Local banks are “flush with liquidity” and competing for loans to turn that cash into an interest-earning asset, local experts said at a recent roundtable discussion hosted by The Daily Transcript and sponsored by Squar Milner.
“There are a lot of good loans to be made; there are a lot of good borrowers; there are a lot of good companies; there are a lot of good real estate investors; and those who turned the corner and survived the downturn are now looking to grow and expand,” said Stephen Gordon, chairman and CEO of Opus Bank.
There is more demand in certain sectors — such as residential, commercial and multifamily — but there’s less demand for traditional commercial and industrial lending, said Alan Lane, president and CEO at Silvergate Bank.
“There’s less demand than there are banks chasing that business, and that makes it very competitive and very price competitive,” Lane said. “So the companies that are out there that are looking to grow that do want to borrow — there are 10 banks lined up to take that loan.”
And those businesses are starting to look toward the smaller banks to be more creative in making those loans, Gordon said.
“When you consider that some really good companies struggle for a couple years, and then there’s this rigid box that ‘you have to have two years of positive earnings,’ you’ve got to get to where, as a bank, you’ve got to think a little bit creatively,” said Gordon. “If I had that rule for ourselves — I just started a year and a half ago — the first year we weren’t profitable. How am I going to turn to somebody and say, ‘Sorry, you weren’t profitable last year, I’m not going to lend to you?’ It’s hypocritical.”
Donald Murray, president of the Commerce Bank of Temecula Valley, said his company funds about one deal for every 10 applications made — four are approved, one walks and two are siphoned off by big banks that can offer better rates.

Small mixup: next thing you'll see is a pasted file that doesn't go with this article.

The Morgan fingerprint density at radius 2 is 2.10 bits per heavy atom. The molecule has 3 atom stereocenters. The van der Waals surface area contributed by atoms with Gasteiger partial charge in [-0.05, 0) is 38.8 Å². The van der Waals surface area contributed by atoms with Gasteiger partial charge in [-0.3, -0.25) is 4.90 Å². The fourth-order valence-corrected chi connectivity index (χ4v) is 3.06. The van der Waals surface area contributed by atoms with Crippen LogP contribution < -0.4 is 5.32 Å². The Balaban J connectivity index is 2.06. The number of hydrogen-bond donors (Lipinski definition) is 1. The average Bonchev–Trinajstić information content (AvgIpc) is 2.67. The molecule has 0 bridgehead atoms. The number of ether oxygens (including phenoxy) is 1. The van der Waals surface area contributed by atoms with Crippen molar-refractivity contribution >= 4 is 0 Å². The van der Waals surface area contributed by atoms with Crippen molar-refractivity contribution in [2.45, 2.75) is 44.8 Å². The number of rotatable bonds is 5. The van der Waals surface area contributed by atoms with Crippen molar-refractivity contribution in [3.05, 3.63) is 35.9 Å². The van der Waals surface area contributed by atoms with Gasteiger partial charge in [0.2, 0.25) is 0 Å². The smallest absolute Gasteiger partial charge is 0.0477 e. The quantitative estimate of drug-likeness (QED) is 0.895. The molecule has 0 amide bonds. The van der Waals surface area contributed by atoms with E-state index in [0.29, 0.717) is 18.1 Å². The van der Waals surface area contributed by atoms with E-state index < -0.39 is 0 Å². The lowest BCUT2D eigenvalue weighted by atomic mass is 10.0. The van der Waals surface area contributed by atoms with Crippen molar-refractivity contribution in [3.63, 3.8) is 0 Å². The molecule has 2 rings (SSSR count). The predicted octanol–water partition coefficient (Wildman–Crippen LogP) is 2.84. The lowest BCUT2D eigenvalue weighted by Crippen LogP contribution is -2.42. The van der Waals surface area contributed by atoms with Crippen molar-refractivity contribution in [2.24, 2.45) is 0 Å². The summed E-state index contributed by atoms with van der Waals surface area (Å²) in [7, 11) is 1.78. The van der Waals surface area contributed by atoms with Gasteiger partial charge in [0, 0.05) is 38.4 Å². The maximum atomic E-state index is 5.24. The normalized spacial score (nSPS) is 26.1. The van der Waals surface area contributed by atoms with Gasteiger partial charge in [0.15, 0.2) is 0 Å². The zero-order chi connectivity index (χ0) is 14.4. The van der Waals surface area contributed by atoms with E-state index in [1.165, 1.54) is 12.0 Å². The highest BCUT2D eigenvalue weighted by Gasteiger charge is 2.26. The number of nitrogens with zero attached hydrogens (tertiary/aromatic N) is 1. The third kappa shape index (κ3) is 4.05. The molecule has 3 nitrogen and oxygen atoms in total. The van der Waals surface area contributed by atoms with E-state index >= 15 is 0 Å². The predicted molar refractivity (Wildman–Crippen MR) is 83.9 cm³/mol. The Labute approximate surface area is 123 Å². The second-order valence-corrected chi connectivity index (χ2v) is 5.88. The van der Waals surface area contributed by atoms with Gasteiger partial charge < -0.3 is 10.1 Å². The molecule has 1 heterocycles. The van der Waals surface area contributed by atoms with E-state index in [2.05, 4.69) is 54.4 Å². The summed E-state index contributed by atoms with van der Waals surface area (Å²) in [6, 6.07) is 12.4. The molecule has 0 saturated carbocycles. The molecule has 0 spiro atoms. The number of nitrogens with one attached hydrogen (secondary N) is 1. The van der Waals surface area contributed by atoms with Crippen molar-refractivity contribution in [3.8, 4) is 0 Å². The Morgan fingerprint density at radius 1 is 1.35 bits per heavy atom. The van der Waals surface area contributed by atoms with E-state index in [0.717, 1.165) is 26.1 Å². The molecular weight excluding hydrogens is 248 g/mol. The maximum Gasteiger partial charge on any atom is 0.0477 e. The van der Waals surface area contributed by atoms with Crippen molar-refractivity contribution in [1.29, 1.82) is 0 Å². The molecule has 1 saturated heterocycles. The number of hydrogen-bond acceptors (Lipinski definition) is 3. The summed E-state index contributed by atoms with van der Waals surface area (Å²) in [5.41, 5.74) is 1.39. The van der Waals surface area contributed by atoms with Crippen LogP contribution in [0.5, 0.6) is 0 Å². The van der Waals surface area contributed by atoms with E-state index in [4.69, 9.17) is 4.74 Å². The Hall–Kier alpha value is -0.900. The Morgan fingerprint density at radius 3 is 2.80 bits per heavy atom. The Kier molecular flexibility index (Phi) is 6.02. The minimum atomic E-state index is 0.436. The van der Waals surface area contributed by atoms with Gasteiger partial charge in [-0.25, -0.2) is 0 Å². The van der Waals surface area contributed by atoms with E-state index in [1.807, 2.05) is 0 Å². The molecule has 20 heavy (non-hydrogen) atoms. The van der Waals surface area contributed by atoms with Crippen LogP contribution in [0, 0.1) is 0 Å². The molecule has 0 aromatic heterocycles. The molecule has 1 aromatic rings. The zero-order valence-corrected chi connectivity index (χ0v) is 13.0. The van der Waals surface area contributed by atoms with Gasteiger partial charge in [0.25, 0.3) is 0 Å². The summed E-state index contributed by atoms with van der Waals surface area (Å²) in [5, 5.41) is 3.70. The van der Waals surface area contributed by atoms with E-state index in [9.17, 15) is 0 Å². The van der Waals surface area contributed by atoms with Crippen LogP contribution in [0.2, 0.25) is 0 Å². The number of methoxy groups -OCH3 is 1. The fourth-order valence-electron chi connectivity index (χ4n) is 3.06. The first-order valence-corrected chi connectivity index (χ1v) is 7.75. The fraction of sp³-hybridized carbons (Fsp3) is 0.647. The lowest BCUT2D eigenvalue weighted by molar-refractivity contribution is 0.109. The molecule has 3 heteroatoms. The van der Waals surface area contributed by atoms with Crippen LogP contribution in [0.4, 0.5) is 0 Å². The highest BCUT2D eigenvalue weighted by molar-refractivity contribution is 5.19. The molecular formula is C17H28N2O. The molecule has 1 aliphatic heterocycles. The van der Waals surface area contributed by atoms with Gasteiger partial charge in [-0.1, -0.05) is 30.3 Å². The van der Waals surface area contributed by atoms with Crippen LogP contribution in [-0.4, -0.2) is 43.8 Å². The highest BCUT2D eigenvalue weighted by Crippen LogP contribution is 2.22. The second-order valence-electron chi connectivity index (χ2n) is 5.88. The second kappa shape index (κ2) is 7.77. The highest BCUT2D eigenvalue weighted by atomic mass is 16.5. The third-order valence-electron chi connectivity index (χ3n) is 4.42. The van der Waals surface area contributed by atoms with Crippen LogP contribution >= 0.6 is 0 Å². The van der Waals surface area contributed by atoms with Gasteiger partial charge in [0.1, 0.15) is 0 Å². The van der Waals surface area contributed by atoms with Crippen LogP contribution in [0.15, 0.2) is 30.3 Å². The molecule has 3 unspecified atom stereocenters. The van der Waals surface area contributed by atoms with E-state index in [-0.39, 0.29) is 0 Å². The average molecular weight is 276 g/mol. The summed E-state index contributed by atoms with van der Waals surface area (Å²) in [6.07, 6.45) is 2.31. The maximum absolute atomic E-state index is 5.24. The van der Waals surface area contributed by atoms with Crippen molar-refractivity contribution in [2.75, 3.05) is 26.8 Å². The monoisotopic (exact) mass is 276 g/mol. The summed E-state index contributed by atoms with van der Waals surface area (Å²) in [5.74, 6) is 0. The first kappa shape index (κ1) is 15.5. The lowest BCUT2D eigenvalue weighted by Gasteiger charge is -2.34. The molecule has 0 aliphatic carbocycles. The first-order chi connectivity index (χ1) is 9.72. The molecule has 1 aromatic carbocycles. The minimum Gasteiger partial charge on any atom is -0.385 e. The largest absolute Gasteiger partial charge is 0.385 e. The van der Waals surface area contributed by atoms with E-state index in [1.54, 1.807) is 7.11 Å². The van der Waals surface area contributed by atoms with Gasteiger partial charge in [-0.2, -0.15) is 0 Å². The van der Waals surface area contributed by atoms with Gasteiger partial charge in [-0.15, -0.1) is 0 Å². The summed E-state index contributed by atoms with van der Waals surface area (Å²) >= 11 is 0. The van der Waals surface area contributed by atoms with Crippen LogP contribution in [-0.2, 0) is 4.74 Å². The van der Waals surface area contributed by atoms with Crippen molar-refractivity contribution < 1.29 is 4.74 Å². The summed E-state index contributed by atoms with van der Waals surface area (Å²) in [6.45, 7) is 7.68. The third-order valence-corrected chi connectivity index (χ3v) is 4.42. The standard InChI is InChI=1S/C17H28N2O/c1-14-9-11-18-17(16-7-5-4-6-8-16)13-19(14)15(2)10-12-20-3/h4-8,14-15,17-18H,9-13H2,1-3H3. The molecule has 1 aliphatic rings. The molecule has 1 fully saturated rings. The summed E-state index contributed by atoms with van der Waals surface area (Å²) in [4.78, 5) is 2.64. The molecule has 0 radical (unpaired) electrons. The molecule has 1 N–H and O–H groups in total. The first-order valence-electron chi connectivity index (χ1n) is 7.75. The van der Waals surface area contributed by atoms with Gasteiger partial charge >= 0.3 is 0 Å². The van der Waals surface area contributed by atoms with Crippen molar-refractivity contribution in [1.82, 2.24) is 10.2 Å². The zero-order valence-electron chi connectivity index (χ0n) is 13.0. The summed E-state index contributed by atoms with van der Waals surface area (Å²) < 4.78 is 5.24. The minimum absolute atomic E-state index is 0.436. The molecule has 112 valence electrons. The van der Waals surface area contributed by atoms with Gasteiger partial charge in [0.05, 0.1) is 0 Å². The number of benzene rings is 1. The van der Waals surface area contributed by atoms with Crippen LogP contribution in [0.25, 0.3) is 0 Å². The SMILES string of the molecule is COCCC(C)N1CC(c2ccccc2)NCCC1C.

So why are businesses saying banks aren’t lending?
“Banks are flush with liquidity. They need assets, they’re hungry for them,” said Greg Garrabrants, president and CEO of Bank of Internet. “The issues are more related to actual real demand in the economy. The regulation on businesses which they’re buying creates a series of downturn effects related to the actual ability of borrowers to create businesses that are worth lending to.”
Gordon described it as delineation between the “haves” and the “have-nots.”
“When I say the haves and the have-nots — now you’re left with institutions that have a lot of capital, a lot of liquidity and they want to get things done. They want to do things for the local economy, for businesses, for entrepreneurs, for real estate investors, etc.,” Gordon said. “And then you have those who are kind of stuck. Those who don’t have so little capital they’re going to get seized, but they don’t have enough capital to be able to do anything meaningful and significant. And those are the guys that I think we’re hearing a lot about, that they’re not doing anything.”
Wendell Daniel, audit partner and community bank leader at Squar Milner, said while demand has increased, it’s not quite at the level banks want it to be at.
“There’s a lot of opportunity here. There are a lot of good banks still looking to make loans, trying to jump-start the economy. The fact that it’s not where we would all like it — it’s not because these guys aren’t doing everything but standing on a corner waiving a sign saying, ‘we have money to lend,’” Daniel said.